Reference will now be made to the drawings wherein like numerals refer to like parts throughout. The following description is of the best mode presently contemplated for practicing the invention. This description is not to be taken in a limiting sense but is made merely for the purpose of describing the general principles of the invention. The scope of the invention should be ascertained with reference to the issued claims. In the description of the invention that follows, like numerals or reference designators will be used to refer to like parts or elements throughout.
In one embodiment, as shown in
To sense left atrial and ventricular cardiac signals and to provide left chamber pacing therapy, the stimulation device 10 is coupled to a “coronary sinus” lead 24 designed for placement in the “coronary sinus region” via the coronary sinus ostium (OS) for positioning a distal electrode adjacent to the left ventricle and/or additional electrode(s) adjacent to the left atrium. As used herein, the phrase “coronary sinus region” refers to the vasculature of the left ventricle, including any portion of the coronary sinus, great cardiac vein, left marginal vein, left posterior ventricular vein, middle cardiac vein, and/or small cardiac vein or any other cardiac vein accessible by the coronary sinus.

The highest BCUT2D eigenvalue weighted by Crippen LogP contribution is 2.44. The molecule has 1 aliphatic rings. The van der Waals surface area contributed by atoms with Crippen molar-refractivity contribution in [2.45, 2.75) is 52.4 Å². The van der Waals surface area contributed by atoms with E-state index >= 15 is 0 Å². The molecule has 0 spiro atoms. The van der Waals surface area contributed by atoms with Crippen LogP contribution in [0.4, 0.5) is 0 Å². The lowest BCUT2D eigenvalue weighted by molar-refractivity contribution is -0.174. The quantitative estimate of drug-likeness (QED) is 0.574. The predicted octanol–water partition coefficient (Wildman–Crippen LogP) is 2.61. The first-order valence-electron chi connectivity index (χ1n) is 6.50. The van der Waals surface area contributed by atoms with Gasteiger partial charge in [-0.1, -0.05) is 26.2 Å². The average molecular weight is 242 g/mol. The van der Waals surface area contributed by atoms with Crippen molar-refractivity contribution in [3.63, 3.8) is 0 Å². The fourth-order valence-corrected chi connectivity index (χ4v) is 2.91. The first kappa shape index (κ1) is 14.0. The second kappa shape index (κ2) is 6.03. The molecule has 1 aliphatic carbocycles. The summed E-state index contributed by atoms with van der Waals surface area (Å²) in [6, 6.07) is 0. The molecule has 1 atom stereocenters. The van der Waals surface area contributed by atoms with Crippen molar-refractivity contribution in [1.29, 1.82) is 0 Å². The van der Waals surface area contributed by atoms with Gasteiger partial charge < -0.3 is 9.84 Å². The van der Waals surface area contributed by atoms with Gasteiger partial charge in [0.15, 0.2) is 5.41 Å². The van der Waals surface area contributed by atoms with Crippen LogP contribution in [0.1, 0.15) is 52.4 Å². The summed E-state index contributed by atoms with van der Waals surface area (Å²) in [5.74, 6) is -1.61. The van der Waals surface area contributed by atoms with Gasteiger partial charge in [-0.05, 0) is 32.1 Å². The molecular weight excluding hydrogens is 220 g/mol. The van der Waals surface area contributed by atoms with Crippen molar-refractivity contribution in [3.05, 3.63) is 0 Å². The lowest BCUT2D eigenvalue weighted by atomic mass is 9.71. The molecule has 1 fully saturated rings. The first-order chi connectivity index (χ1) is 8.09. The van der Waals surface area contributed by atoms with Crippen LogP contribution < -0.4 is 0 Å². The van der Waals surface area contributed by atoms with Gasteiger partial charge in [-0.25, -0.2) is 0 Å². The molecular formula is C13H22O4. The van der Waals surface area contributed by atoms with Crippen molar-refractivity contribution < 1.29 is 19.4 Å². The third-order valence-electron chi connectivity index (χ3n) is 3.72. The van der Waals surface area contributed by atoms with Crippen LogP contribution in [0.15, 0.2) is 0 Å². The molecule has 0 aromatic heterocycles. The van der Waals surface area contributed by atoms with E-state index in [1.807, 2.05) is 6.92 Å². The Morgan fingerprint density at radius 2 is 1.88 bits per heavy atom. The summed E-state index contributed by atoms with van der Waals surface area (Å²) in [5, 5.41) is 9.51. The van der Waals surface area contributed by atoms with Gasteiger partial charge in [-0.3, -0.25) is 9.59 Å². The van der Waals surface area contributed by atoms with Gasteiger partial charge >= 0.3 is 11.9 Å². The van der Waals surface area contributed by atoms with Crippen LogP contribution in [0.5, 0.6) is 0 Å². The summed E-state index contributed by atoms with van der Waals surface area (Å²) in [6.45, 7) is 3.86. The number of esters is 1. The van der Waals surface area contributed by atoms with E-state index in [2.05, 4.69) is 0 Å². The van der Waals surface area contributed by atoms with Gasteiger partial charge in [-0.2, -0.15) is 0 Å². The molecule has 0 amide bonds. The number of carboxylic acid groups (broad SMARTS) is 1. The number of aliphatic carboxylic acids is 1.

Accordingly, an exemplary coronary sinus lead 24 is designed to receive atrial and ventricular cardiac signals and to deliver left ventricular pacing therapy using at least a left ventricular tip electrode 26, left atrial pacing therapy using at least a left atrial ring electrode 27, and shocking therapy using at least a left atrial coil electrode 28.
The stimulation device 10 is also shown in electrical communication with the patient's heart 12 by way of an implantable right ventricular lead 30 having, in this embodiment, a right ventricular tip electrode 32, a right ventricular ring electrode 34, a right ventricular (RV) coil electrode 36, and a superior vena cava (SVC) coil electrode 38. Typically, the right ventricular lead 30 is transvenously inserted into the heart 12 so as to place the right ventricular tip electrode 32 in the right ventricular apex so that the RV coil electrode 36 will be positioned in the right ventricle and the SVC coil electrode 38 will be positioned in the superior vena cava. Accordingly, the right ventricular lead 30 is capable of receiving cardiac signals, and delivering stimulation in the form of pacing and shock therapy to the right ventricle.